From the Monster series of racks, this one is “Monster Lite”.  With heavy-duty construction featuring 3” x 3” rails and 5/8” hardware this is a solid unit, built for a long usable life.  It weighs in at 336 pounds, and has a 53” x 53” footprint. It has decent standard features, and is easy to upgrade with other Monster equipment.

Features & Specifications :

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  • Standard equipment includes J cups, pipe and pin safety bars, two pull-up bars, and resistance band pegs.  A dip station and plate storage pegs are among available options. Normal Westside bench press hole configuration is standard on this rack.  
  • Rogue recommends that the unit be mounted to the floor unless a stabilizer bar is added.  Both the mounting hardware and stabilizer bar are available at extra cost.
  • The unit has a 49” x 49” interior dimension working area, and comes in a black powder coating finish as standard.  

Pros:

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  • From a quality ranking perspective, this is another 4.9 rated unit, and a price still in the $$ range.  
  • This unit has several options available for upgraded equipment and features, which can be added over time to prevent the initial “sticker shock”.
  • A wide variety of custom colors are available for this unit.

Cons:

  • Floor mounting is recommended for this unit, and buying either the stabilizer bar or anchor kit actually pushes this unit up into the $$$ range.

Final Thoughts:

This unit is kind of the middle child.  Unless you need the extra stability for lifting heavier weights, the R-4 is probably enough rack for you.  If you are lifting heavier weights, the RM-390 might be a better fit, as it has more upward potential. There are no major issues with this unit; it just seems to me, there are better choices right above or below it.

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#7 Rogue RM-390F Flat Foot Monster Rack 

First Impressions:

Back to the true monsters here. This rack comes with very heavy-duty construction, solid weight and footing for stability, includes a lot of bells and whistles, with capability for more.  We edge into $$$ pricing with this rack, but it has standard features that would cost you extra in other models. The satin black finish makes it attractive, as well as functional.

Features & Specifications :

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  • This unit comes with the big guns – 54” x 50” footprint, 24” inside depth, and 93” tall.  Big enough for squats or any interior lift, and tall enough for most to do dead weight body hangs from the pull-up bar without touching the floor.
  • The rack features 3”x 3” 11-gauge steel uprights, and 1” bolts and hangers for assembly.  With a weight of 336 pounds and a self-stabilizing footer, this unit does not require floor mounting.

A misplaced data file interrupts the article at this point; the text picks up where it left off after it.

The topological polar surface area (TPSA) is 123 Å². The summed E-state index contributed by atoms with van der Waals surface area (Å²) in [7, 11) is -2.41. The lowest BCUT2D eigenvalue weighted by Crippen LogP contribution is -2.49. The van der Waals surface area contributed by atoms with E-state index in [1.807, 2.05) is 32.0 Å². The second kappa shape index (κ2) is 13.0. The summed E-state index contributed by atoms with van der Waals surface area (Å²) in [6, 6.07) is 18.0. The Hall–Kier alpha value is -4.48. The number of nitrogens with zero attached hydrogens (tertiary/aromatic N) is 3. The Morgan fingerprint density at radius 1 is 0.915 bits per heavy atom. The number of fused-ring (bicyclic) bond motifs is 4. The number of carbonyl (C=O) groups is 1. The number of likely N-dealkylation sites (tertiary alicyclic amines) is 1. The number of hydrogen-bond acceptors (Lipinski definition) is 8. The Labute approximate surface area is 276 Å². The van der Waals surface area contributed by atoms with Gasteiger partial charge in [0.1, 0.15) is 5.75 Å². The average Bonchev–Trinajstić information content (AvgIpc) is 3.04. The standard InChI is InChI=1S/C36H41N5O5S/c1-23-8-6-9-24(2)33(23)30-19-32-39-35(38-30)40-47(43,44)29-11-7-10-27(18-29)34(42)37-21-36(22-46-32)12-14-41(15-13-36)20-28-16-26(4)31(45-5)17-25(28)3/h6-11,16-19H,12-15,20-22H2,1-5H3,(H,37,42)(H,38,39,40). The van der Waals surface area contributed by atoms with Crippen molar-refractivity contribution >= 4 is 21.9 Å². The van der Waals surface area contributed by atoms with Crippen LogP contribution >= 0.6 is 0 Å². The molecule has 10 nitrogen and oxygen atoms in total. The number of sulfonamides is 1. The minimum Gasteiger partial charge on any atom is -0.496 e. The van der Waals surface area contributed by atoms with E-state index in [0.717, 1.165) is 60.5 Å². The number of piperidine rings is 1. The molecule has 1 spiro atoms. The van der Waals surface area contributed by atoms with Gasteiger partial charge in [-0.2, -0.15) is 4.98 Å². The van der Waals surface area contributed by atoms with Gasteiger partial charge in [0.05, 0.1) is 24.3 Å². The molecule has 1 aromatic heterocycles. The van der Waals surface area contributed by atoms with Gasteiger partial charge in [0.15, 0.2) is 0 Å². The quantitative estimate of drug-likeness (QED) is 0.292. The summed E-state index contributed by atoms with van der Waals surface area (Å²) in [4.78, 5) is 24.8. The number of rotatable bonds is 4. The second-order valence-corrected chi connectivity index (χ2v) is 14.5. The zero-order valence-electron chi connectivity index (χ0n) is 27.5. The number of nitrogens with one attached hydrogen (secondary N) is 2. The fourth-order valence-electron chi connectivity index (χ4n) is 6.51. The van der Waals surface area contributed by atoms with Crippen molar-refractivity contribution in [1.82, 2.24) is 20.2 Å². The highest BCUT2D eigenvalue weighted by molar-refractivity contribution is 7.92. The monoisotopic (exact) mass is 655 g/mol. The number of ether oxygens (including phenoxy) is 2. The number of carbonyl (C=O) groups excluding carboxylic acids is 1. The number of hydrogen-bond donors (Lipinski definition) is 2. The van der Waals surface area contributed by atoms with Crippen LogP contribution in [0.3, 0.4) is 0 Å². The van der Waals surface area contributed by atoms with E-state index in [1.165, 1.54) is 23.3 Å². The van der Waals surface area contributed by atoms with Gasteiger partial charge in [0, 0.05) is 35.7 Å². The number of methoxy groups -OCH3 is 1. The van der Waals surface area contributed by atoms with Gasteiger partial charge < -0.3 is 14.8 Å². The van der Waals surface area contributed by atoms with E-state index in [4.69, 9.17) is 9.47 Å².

• Laser cut numbers on the hole spacing make matching heights across the unit simple and efficient.

Pros:

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  • Very strong standard features, including pin and pipe safety system, extra-strong Monster J cups, and all assembly tools included.  
  • Rubber coated foot guards protect flooring and prevent any movement during rack usage.
  • This rack is compatible with many other Monster accessories, including dip stations and plate storage pegs.  

Cons:

  • We’re not to Monster RM6 price levels, but we are well into $$$ range.  Add in a couple accessories and this unit will break into $$$$ pretty quickly.  In reality, you are getting a slightly upgraded RM-3, without the requirement to bolt it to the floor.

Final Thoughts:

This is a solid unit, but starting to sneak up there in the price range.  For an individual user, it’s a bit of a stretch. You do get some extra strength and stability, but pay a pretty dear price for it.  Other units will do most of what this one will. I see this rack more in the realm of gyms and weight training rooms, not individual homes.  

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#8 Rogue Bolt-Together R-3

First Impressions:

This, along with the wall-mount unit we looked at earlier, is another modified version of another rack; in this case, the R-3.  The selling and marketing advantage(?) of this unit is that it is shipped unassembled, ostensibly so you can more easily maneuver it up a tight staircase or low ceiling area.  Other than that, it is a standard R-3 unit.

Features & Specifications :

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  • With a 53” x 34” footprint, and 24” inside depth (with a 30” depth option available at extra cost), this is a medium sized unit that should be able to find a home in any home or garage.  
  • At 90” tall, the unit is assembled from 2” x 3” 11-gauge steel uprights, using 5/8” bolts and hangers.